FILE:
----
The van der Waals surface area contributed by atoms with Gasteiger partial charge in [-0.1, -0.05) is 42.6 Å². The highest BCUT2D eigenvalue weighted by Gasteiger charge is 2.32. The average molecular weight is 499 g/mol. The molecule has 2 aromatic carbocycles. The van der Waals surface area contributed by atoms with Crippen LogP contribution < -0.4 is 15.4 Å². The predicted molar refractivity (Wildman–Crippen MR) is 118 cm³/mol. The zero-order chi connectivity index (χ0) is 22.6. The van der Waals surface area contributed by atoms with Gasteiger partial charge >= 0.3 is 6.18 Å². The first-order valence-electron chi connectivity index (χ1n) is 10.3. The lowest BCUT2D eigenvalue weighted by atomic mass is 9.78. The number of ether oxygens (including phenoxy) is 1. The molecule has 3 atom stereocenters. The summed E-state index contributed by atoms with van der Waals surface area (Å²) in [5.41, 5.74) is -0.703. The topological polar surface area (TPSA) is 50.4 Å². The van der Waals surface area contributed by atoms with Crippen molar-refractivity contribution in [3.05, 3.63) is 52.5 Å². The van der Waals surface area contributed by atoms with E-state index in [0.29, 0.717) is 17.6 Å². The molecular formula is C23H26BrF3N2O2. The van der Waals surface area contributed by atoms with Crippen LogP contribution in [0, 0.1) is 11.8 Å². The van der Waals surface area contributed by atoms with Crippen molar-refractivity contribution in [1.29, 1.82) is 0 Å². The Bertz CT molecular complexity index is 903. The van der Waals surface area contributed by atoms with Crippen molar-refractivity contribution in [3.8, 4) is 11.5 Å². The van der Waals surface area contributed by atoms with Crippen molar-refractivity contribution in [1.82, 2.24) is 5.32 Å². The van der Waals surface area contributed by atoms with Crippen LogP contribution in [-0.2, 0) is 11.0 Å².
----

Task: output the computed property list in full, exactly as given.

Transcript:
The van der Waals surface area contributed by atoms with Gasteiger partial charge in [-0.1, -0.05) is 42.6 Å². The highest BCUT2D eigenvalue weighted by Gasteiger charge is 2.32. The average molecular weight is 499 g/mol. The molecule has 2 aromatic carbocycles. The van der Waals surface area contributed by atoms with Crippen LogP contribution < -0.4 is 15.4 Å². The predicted molar refractivity (Wildman–Crippen MR) is 118 cm³/mol. The zero-order chi connectivity index (χ0) is 22.6. The van der Waals surface area contributed by atoms with Gasteiger partial charge >= 0.3 is 6.18 Å². The first-order valence-electron chi connectivity index (χ1n) is 10.3. The lowest BCUT2D eigenvalue weighted by atomic mass is 9.78. The number of ether oxygens (including phenoxy) is 1. The molecule has 3 atom stereocenters. The summed E-state index contributed by atoms with van der Waals surface area (Å²) in [5.41, 5.74) is -0.703. The topological polar surface area (TPSA) is 50.4 Å². The van der Waals surface area contributed by atoms with Crippen molar-refractivity contribution in [3.05, 3.63) is 52.5 Å². The van der Waals surface area contributed by atoms with E-state index in [0.29, 0.717) is 17.6 Å². The molecular formula is C23H26BrF3N2O2. The van der Waals surface area contributed by atoms with Crippen LogP contribution in [0, 0.1) is 11.8 Å². The van der Waals surface area contributed by atoms with Crippen molar-refractivity contribution in [1.29, 1.82) is 0 Å². The Bertz CT molecular complexity index is 903. The van der Waals surface area contributed by atoms with Crippen molar-refractivity contribution in [3.8, 4) is 11.5 Å². The van der Waals surface area contributed by atoms with Crippen molar-refractivity contribution in [1.82, 2.24) is 5.32 Å². The van der Waals surface area contributed by atoms with Crippen LogP contribution in [-0.2, 0) is 11.0 Å².